Sometimes, though, I look at him and it’s like looking in a mirror.  It’s not looks I’m talking about–people say he looks like me, but I can see his dad in so many of his features.  He was spared my nose, thank God, and has his dad’s mouth (literally–figuratively it’s mine, believe me.)  But his mannerisms and expressions are so like me.  The little things he comes out with sometimes shock me, not because they are shocking, but because they are exactly something I would say.

In short, I’m a role model.  If that doesn’t alarm you, then nothing does.

While seeing my little expressions on my son’s face is amusing, it makes me hyper-aware of all those faults that I desperately hope don’t become a legacy.  I so much don’t want him to suffer from the same self-esteem issues that I’ve suffered all my life, so I have to watch making negative comments about myself.  My tongue tends to be sharp, and bitterly sarcastic at times, and already I’ve had to call him down for that.  I tend to worry obsessively over things, and agonize over decisions.  It can be crippling.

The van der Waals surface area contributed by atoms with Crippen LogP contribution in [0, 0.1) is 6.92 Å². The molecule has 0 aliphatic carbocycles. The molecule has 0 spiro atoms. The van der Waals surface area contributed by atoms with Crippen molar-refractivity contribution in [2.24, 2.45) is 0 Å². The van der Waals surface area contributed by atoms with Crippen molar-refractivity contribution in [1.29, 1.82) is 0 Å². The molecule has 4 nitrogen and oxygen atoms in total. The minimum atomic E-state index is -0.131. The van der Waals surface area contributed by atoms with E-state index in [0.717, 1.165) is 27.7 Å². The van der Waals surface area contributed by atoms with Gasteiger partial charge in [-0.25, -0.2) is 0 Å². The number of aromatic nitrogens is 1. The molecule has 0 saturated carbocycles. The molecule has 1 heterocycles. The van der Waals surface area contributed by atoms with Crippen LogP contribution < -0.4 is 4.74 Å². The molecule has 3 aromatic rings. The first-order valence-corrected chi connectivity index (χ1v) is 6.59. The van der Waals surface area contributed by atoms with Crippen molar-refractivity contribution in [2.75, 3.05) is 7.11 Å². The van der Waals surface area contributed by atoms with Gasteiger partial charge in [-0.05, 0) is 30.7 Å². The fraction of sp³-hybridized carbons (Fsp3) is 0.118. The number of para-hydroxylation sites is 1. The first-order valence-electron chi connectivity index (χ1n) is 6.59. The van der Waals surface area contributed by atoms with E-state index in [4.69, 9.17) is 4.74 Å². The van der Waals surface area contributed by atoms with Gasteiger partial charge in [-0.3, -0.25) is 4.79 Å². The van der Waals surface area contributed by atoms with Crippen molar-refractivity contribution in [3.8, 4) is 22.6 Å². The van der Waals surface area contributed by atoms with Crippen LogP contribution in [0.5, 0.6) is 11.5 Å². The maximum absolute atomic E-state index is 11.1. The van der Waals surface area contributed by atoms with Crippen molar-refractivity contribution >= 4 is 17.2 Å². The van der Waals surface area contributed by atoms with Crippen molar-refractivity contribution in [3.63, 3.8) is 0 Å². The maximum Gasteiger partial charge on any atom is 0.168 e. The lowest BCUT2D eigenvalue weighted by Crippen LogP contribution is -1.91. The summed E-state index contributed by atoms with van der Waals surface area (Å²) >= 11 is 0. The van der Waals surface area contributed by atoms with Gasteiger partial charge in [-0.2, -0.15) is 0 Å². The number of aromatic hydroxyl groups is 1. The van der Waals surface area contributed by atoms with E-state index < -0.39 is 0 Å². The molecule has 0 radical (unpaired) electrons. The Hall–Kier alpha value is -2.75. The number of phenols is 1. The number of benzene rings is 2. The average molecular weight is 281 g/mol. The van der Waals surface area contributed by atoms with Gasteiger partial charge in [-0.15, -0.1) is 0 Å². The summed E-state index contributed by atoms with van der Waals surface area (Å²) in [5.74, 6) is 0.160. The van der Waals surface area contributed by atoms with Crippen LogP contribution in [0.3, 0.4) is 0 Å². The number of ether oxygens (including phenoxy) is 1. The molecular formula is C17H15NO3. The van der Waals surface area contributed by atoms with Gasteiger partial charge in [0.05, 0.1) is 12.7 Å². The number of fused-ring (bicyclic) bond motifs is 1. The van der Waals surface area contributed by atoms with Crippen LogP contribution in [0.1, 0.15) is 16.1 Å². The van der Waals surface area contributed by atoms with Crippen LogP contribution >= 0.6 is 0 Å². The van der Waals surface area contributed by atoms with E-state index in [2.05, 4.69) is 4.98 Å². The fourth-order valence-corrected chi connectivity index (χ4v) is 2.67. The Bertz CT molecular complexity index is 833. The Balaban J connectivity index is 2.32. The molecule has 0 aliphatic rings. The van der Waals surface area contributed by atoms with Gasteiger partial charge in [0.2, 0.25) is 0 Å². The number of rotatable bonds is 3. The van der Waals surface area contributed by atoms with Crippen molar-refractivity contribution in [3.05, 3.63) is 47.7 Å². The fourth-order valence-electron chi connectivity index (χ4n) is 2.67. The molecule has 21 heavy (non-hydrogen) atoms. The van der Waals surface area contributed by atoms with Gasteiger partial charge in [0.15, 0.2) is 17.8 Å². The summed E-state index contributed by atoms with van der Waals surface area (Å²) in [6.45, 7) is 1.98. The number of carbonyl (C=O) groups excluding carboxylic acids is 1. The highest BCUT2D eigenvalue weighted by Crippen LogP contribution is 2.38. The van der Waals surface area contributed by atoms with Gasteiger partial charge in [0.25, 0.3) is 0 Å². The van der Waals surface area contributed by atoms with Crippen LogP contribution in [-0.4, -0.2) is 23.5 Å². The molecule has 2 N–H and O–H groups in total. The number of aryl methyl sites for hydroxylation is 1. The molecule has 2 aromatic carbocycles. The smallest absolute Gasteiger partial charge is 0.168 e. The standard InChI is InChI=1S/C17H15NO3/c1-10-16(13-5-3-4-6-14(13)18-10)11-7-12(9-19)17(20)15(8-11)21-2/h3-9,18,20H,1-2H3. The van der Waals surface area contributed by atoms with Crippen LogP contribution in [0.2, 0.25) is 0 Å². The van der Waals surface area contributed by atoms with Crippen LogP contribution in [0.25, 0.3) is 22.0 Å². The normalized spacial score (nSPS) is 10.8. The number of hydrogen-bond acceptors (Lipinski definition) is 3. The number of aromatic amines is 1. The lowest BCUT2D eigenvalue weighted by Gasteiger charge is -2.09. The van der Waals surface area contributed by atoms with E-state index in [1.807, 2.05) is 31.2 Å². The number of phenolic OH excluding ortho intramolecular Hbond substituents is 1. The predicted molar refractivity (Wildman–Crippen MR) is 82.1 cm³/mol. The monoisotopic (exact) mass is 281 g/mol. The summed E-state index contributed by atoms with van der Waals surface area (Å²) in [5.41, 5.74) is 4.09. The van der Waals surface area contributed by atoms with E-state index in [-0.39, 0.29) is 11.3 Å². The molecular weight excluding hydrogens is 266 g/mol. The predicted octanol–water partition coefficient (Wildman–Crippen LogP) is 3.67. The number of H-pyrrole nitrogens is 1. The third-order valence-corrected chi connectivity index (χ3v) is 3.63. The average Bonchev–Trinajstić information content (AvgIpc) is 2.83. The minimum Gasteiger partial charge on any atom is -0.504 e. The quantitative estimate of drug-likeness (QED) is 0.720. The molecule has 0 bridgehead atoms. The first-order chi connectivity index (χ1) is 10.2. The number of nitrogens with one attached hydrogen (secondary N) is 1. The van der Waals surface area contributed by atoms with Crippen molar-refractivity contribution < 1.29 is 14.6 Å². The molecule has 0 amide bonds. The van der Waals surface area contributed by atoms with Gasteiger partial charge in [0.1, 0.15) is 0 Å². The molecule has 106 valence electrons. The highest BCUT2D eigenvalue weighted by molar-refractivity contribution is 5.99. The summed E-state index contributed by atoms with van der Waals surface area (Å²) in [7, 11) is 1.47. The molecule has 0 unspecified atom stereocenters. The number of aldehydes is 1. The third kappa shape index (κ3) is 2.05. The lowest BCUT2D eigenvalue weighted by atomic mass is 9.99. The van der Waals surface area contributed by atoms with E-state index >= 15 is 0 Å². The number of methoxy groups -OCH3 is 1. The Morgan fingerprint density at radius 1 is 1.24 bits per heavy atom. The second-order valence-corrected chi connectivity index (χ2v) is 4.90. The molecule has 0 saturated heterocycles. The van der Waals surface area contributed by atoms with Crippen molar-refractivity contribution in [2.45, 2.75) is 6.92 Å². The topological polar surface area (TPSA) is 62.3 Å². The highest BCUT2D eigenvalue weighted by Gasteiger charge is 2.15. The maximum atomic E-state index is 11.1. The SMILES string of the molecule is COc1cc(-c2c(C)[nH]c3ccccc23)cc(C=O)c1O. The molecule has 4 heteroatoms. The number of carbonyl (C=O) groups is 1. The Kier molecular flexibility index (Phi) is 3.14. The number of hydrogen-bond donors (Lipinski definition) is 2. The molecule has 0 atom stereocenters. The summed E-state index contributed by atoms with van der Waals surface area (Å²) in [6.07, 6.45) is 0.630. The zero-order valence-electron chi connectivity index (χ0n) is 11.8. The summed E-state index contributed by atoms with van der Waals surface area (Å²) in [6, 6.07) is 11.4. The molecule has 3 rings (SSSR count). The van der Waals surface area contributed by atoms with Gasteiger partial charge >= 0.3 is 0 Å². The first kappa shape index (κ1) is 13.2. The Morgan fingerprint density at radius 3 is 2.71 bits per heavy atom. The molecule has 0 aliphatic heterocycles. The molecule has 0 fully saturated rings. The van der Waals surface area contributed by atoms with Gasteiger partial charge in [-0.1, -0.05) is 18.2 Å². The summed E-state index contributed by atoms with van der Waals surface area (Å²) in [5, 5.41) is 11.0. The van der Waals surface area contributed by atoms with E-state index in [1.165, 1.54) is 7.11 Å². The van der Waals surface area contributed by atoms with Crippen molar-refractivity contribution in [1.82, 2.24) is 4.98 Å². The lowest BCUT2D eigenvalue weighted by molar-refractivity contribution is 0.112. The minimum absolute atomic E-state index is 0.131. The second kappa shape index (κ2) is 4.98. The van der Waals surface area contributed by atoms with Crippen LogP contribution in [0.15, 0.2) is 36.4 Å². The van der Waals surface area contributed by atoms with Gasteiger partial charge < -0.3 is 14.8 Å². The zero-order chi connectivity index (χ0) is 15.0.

One of the worst things I see–a corpse floating to the surface of the old gene pool, if you will–is my supernatural ability to hold a grudge.  Oh! How I’ve tried to let this go over the years.  Though some would disagree, I’m sure, to me this is my worst quality.  I sometimes walk purposefully into  a room only to realize that I have no idea why I went in there in the first place, but I can tell you with photographic clarity some mean thing someone said to me in elementary school.  Really.